^ stay with DDR3 1600 as it is used by intel HD 4000

very neat build, as an alternative, you can swap the case with Cooler Master 120 and separate PSU. we all know PSU that comes with case is usually not good in quality

Xfx 450, seasonic 360, corsair cx 430 V2
those are high quality low wattage PSU
Related resources
February 21, 2013 1:08:40 PM

PCPartPicker part list / Price breakdown by merchant / Benchmarks

CPU: Intel Core i3-3225 3.3GHz Dual-Core Processor (£102.98 @ Overclockers.co.uk)
Memory: Corsair Vengeance 8GB (2 x 4GB) DDR3-1600 Memory (£38.99 @ Overclockers.co.uk)
Storage: Western Digital Caviar Black 1TB 3.5" 7200RPM Internal Hard Drive (£65.00 @ Ebuyer)
Storage: Intel 520 Series Cherryville 120GB 2.5" Solid State Disk (£99.74 @ Scan.co.uk)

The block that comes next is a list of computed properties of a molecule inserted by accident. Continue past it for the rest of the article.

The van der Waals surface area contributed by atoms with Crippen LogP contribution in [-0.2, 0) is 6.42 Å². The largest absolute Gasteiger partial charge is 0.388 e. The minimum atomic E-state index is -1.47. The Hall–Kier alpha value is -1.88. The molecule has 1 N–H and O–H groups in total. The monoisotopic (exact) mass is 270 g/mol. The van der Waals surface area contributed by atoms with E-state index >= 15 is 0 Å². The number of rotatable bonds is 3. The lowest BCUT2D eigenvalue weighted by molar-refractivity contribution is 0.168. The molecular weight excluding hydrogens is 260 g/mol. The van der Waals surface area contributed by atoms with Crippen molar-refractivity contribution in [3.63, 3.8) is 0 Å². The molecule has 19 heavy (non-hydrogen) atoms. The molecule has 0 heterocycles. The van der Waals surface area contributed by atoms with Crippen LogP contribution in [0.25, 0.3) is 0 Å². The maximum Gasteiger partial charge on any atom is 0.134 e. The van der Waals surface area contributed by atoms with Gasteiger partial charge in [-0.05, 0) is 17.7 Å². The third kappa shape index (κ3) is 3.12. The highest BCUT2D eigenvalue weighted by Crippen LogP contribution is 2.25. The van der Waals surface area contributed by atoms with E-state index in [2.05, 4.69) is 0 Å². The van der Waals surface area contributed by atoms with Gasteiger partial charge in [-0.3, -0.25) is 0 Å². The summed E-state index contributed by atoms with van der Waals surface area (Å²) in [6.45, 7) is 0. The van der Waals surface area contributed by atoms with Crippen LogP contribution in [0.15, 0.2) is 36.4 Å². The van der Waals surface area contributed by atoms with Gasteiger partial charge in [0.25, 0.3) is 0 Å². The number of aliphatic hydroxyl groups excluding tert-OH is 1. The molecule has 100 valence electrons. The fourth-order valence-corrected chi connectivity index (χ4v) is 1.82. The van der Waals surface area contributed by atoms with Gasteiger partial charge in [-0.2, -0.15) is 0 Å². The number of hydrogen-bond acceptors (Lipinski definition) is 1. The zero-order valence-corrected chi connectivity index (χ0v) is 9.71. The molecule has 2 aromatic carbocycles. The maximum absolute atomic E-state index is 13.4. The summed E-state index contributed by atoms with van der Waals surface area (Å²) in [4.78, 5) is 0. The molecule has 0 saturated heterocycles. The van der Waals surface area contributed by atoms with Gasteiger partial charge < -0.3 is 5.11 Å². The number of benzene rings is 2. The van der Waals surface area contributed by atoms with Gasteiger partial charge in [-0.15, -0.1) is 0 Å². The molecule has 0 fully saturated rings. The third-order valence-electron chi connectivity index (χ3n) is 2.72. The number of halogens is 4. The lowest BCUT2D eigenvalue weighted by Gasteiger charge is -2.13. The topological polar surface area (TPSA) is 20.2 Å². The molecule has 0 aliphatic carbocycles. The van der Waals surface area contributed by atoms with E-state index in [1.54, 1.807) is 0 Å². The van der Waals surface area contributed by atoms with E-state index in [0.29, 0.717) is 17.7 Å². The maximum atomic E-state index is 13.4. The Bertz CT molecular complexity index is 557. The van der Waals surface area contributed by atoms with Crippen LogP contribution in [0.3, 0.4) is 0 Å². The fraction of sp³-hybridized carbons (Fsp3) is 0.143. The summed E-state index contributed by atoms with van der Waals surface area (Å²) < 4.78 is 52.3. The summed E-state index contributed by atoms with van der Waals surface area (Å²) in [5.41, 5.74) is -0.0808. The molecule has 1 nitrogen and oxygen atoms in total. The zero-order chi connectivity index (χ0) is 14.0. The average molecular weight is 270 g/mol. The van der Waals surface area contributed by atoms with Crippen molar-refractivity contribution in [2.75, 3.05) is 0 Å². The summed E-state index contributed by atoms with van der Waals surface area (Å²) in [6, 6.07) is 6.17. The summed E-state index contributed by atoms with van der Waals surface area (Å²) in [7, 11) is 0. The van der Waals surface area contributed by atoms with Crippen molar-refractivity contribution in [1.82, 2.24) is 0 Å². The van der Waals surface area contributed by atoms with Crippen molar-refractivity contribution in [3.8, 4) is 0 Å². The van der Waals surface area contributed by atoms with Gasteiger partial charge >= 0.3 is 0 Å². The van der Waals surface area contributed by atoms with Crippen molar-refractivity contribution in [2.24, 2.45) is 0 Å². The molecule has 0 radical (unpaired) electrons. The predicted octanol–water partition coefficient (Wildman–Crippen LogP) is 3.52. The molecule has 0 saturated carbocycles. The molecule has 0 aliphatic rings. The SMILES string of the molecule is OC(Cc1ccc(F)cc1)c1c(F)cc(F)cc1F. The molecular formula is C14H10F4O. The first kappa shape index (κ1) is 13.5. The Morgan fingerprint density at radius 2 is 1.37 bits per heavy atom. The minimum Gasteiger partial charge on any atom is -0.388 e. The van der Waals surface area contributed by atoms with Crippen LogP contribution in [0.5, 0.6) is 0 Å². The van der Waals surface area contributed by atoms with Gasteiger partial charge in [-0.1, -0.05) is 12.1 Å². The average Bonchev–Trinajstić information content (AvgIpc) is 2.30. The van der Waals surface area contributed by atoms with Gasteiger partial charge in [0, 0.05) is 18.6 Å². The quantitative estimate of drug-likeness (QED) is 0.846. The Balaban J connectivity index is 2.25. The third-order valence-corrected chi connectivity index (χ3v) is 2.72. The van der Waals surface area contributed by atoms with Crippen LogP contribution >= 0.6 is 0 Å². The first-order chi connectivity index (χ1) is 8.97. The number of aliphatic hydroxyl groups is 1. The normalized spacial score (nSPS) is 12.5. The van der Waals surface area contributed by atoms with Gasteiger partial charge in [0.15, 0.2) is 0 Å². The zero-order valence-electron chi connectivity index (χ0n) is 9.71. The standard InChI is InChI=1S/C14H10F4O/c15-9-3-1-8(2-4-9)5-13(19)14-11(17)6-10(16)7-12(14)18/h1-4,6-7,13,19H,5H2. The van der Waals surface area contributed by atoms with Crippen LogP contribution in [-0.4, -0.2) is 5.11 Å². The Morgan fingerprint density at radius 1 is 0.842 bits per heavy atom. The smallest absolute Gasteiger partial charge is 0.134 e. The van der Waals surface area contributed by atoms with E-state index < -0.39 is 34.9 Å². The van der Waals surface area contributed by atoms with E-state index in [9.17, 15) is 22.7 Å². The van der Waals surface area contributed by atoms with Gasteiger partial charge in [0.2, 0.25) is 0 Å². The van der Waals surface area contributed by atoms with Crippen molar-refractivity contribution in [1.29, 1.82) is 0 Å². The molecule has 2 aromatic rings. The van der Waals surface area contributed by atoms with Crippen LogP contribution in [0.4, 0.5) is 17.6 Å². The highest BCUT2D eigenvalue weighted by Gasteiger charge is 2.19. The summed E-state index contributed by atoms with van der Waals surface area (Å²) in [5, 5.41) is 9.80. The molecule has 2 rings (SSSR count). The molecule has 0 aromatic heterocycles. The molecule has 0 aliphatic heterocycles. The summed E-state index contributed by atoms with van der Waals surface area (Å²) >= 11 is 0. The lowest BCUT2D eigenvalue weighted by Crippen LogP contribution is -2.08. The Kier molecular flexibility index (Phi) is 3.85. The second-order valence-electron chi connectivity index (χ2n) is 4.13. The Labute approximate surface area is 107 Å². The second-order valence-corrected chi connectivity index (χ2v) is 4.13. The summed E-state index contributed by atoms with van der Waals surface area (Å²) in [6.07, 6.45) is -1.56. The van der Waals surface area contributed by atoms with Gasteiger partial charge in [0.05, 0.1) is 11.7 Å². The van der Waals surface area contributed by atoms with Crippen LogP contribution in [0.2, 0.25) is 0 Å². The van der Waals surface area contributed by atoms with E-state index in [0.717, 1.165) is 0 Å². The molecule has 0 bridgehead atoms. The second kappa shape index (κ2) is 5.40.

Case: Cooler Master Elite 120 Advanced (Black) Mini ITX Tower Case (£30.95 @ Aria PC)
Power Supply: XFX ProSeries 450W 80 PLUS Bronze Certified ATX12V / EPS12V Power Supply (£34.99 @ Aria PC)
Optical Drive: Lite-On DS-8A8SH DVD/CD Writer (£19.50 @ CCL Computers)
Operating System: Microsoft Windows 7 Home Premium SP1 (OEM) (64-bit) (£65.99 @ Aria PC)
Other: Gigabyte GA-B75N LGA1155 Mini-ITX Motherboard (£65.99)
Total: £524.13
(Prices include shipping, taxes, and discounts when available.)
(Generated by PCPartPicker 2013-02-21 15:08 GMT+0000)
February 21, 2013 1:23:47 PM

Just 1 quick thought.

At that price range and no graphics card would you consider an A10 5800k?

Con: not intel
uses more power

Pro's: capable of overclocking (not required)
much better graphics capability (APU vice CPU)
much better performance (4 cores operating at a faster speed)

Just a thought - you'll be happy with either !

Good Luck !
February 21, 2013 10:07:19 PM

odiervr said:
Just 1 quick thought.

At that price range and no graphics card would you consider an A10 5800k?

Con: not intel
uses more power

Pro's: capable of overclocking (not required)
much better graphics capability (APU vice CPU)
much better performance (4 cores operating at a faster speed)

Just a thought - you'll be happy with either !

Good Luck !